That same month Pan Am, with gentle prodding from Ward B, issued a supplement to their Flight Ops Magazine titled  "The Alcoholic - You Can Help." Also in January, Mike M. edited the first mimeographed issue of "Birds Eye View," a newsletter for the rapidly growing nest population. He announced there were now 6 nests in the US, plus unofficial nests in Germany, Barbados, and some Ag pilots in Saudi Arabia. At the Seattle Birds second birthday party in December of
1977, the principal speaker was Dr. H.L. Reighard, the Federal Air Surgeon. It was great progress in a short time to have a speaker of his federal authority, discussing the disease and exemption process before a group of recovering alcoholic pilots. At San Francisco's 2nd party the following February Doctors Pursch and Pakull were the principal speakers.  In December of that year (1978) the first National Birds meeting was held to serve as a central body, coordinate communication, and assist new nest formations. John R. was elected secretary. For some time John had been bidding Washington schedules out of San Francisco so he could do some not-always-so-gentle prodding of FAA officialdom.

       In October of
1979 Al J and Ward B explained the BOAF program at the Drug & Alcohol Abuse Committee meeting at McChord Air Force Base in Tacoma. The McChord newspaper did a story on the presentation and listed Al and Ward as contacts. Subsequently the Commanding Officer issued a pamphlet called "Bottle to Throttle" to all pilots, navigators and flight surgeons - the pamphlet had been given to him, of course, by our own Ward and Al, and included their phone numbers again. Chuck G became the 2nd Big Bird of National BOAF in December.

     The following April 1980 the Air Force Surgeon General authorized major commands to okay the return of rehabilitated problem drinkers to flying status. The Birds were forging ahead full throttle. In May there were nine nests. December of 1980 marked the first International meeting in Renton, WA. Al J was elected secretary and served for two years.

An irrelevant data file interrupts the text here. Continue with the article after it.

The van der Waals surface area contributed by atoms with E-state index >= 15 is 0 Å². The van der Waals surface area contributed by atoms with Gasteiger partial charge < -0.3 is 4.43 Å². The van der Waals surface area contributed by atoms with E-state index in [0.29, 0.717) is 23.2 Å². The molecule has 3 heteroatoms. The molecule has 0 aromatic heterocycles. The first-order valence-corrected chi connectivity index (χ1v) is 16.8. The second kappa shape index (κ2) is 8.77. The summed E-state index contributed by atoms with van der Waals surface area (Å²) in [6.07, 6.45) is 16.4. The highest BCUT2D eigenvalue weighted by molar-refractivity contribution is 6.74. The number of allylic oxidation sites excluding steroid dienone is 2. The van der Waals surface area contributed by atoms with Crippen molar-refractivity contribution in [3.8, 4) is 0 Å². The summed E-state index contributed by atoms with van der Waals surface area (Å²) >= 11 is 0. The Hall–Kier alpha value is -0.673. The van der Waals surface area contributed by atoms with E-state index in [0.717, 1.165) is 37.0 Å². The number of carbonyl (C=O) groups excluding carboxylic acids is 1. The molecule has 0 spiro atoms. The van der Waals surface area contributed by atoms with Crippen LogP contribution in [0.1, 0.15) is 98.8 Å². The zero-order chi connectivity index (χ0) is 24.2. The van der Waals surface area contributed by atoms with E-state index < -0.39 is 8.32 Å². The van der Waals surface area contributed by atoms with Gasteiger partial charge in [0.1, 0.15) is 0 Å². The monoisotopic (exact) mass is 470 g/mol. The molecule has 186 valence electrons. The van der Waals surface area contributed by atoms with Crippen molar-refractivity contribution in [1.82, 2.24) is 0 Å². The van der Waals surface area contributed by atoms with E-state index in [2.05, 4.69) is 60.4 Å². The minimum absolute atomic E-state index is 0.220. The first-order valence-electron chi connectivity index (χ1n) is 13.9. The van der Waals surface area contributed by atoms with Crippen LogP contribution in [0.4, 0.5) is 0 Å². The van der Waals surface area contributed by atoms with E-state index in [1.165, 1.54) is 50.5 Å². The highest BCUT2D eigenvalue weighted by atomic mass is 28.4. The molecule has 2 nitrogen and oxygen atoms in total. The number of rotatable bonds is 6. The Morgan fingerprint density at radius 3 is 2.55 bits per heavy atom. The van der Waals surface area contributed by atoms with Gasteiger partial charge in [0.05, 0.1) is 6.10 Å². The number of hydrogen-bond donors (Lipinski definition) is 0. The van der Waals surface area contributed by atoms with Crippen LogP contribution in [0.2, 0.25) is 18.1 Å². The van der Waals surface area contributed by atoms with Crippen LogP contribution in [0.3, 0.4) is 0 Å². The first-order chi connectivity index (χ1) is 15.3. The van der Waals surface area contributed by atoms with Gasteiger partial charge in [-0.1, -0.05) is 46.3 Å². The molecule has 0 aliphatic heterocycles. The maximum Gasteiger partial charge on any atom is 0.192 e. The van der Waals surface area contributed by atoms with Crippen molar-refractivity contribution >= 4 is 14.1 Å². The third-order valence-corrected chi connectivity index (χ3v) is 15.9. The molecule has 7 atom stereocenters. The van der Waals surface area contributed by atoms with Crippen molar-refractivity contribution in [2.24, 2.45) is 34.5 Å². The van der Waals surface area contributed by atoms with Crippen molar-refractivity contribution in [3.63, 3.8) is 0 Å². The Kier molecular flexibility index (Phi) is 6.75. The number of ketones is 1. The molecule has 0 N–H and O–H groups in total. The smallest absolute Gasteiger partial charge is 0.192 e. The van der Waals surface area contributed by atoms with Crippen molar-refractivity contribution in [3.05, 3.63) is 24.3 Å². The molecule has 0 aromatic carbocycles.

April 3,
1981, Cindy Rucker, one of the first female commercial airline pilots, put out the first issue of the "Bird Word," a publication to be sent out to the Birds four times a year, to replace the random issues of "Birds Eye View." The mascot was Orville C. Gull, a bird seeking to stay sober through the fellowship of AA. Sadly the second issue was edited by Pat W. and carried Cindy's obituary. She was tragically killed when she crashed during an air show performance, but her legacy still lives on in her lasting memorial, The Bird Word. Buzz A spoke at her service and messages were received from Mrs. Betty F. and Dr. Reighard, Federal Air Surgeon. By December of 1981 there were 14 nests, including Vancouver, officially making Birds International, with a membership of 335. 

      It was decided to move the annual meeting to May and Dean T. was elected to follow Al in
1982.   Federal funds for the HIMS seminars were withdrawn during that year - some of the Birds tried to keep it going on their own, but the task was too formidable.

      Up to now there had been annual meetings of Birds of a Feather usually held in conjunction with the Pearl Harbor (December 7) group in Washington DC. At the official BOAF convention in Atlanta in May of
1983 the Vancouver Birds announced that the Canadian Department of Transportation had accepted BOAF as a more than viable organization, just as the FAA had done in the United States. Grant B became the editor of the Bird Word, now publishing 500 copies at a clip.

      Here we are in San Diego again, as we were in  April of
1984, where a great time was had by all.  In 1985 we convened in Chicago, and shortly thereafter Birds were well represented at the 50th AA birthday party in Montreal.  Ron D, secretary at that time, explained Birds of a Feather to 1500 people at the Airline Coordinators meeting along with Dr. Bart Pakull who shared insights on prevailing FAA involvement in recognition, treatment and control of alcoholism within the airline industry. He reported a 90% success rate in first time exemptions and special issuances since 1979.

      At the
1986 convention in Washington Federal Air Surgeon Dr. Frank Austin reported that 700 pilots had been recertified.  Linn J took over as Editor of the Bird Word, now done with a word processor and lookin' good! A Southern California consortium of nests put on the 1987 convention in Orange County, and 1988 found us with our first International Nest in Vancouver BC, where Bill P. was elected Big Bird. Mike M, one of the original Birds, passed away in August of that year.